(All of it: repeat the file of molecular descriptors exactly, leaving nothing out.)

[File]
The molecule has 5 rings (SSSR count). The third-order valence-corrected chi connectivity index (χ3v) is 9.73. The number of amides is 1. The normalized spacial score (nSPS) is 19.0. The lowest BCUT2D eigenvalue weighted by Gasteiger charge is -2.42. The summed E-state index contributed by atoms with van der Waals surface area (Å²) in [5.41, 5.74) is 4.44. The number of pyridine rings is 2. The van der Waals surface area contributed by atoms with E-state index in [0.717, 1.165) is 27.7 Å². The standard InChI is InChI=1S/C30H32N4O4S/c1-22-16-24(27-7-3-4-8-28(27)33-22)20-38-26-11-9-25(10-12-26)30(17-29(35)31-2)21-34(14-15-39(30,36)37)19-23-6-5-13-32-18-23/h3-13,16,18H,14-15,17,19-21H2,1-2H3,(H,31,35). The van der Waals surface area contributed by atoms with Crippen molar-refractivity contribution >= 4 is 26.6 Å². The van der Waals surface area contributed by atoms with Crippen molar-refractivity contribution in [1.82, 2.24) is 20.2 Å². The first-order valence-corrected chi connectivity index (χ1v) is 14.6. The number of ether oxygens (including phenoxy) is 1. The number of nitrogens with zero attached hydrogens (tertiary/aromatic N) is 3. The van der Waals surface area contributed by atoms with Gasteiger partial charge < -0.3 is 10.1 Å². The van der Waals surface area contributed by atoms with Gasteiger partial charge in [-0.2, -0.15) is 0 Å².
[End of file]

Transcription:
The molecule has 5 rings (SSSR count). The third-order valence-corrected chi connectivity index (χ3v) is 9.73. The number of amides is 1. The normalized spacial score (nSPS) is 19.0. The lowest BCUT2D eigenvalue weighted by Gasteiger charge is -2.42. The summed E-state index contributed by atoms with van der Waals surface area (Å²) in [5.41, 5.74) is 4.44. The number of pyridine rings is 2. The van der Waals surface area contributed by atoms with E-state index in [0.717, 1.165) is 27.7 Å². The standard InChI is InChI=1S/C30H32N4O4S/c1-22-16-24(27-7-3-4-8-28(27)33-22)20-38-26-11-9-25(10-12-26)30(17-29(35)31-2)21-34(14-15-39(30,36)37)19-23-6-5-13-32-18-23/h3-13,16,18H,14-15,17,19-21H2,1-2H3,(H,31,35). The van der Waals surface area contributed by atoms with Crippen molar-refractivity contribution >= 4 is 26.6 Å². The van der Waals surface area contributed by atoms with Crippen molar-refractivity contribution in [1.82, 2.24) is 20.2 Å². The first-order valence-corrected chi connectivity index (χ1v) is 14.6. The number of ether oxygens (including phenoxy) is 1. The number of nitrogens with zero attached hydrogens (tertiary/aromatic N) is 3. The van der Waals surface area contributed by atoms with Gasteiger partial charge < -0.3 is 10.1 Å². The van der Waals surface area contributed by atoms with Gasteiger partial charge in [-0.2, -0.15) is 0 Å².